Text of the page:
Show me the plan, Brown said. When Norcross wouldn’t, Brown said, he refused to support a takeover.
A few weeks later, Norcross called him again and suggested that if Brown “switched parties and became a Democrat, all of his problems would go away.”
“Ultimately, he made it sound like it was his way or the highway,” Brown said.
Brown rejected the offer. Soon after, he became the target of radio ads from a super political action committee with ties to Norcross. The ads attacked Brown for supporting a rival bill to the takeover.
That year, 2015, the race for 2nd Legislative District became the most expensive in state history, with $5 million spent — $2 million by the super PAC.
“Norcross, particularly, loves power, and he has a lot of it, with dozens of South Jersey politicians owing their careers to him,” Brown said. “Because of that, he is able to influence who gets hired and who gets contracts.”
In Camden, too, where Norcross says he went out to speak at meetings and advocated to community leaders for the changes, criticism remains of what was done.
Many city residents disagreed with the plan to revitalize the city, saying investment often missed the neighborhoods where it was needed, said Darnell Hardwick, president of the Camden chapter of the NAACP.
“The people’s voices are not heard,” Hardwick said. “He had his way.”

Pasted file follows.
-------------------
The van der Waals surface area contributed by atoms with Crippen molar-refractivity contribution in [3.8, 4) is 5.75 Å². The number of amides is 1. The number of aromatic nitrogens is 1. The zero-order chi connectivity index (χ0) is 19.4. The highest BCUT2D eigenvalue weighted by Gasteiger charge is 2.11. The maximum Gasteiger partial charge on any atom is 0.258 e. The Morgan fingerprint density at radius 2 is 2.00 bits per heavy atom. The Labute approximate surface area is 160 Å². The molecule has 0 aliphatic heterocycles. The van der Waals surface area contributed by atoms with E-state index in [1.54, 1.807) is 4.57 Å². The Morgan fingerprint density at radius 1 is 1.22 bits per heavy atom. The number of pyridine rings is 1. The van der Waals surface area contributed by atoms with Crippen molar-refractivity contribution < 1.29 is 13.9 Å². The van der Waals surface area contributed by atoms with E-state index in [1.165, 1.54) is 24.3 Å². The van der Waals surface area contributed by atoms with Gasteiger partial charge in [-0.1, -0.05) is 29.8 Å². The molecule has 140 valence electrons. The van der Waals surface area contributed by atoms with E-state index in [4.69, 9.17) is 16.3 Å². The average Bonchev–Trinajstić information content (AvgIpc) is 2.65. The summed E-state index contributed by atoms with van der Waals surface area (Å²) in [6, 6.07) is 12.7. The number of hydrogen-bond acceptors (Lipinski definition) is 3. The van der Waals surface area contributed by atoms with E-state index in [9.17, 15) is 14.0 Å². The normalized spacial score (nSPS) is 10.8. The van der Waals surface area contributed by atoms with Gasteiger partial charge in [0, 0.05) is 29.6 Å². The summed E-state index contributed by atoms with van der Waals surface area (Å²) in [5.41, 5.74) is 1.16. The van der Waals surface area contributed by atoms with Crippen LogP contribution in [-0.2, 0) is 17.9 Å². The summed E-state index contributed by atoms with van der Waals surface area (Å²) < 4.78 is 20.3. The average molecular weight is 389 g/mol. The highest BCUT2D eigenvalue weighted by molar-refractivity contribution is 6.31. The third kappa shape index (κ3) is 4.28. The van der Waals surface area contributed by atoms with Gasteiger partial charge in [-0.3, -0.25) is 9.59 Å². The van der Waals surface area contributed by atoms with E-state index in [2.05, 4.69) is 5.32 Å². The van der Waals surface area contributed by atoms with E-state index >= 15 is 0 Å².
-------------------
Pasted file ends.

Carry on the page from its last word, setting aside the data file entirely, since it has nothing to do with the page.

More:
Atlantic City Mayor Don Guardian, a Republican, said he knows Norcross’ influence has already been felt in his city, saying the Democratic powerbroker has influenced Christie and his decisions in the state. But anyone who has development interest in this state would likely look at Atlantic City, Guardian said.
“We want development here, but not at a negative cost to Atlantic City residents and businesses,” Guardian said. “I know (Norcross’) reputation, and Atlantic City wants to stay independent.”
Norcross said his interest in Atlantic City stems from the sheer force of the gaming industry’s impact on South Jersey’s economy, estimating 75,000 people depend on the resort.
“If it would collapse, it would be like a depression here,” he said.
He was an early proponent of the state takeover, and was present at a secret December 2015 meeting at the governor’s residence where it was discussed. Since the state took over last November, the city’s finances have stabilized and bankruptcy averted, he said.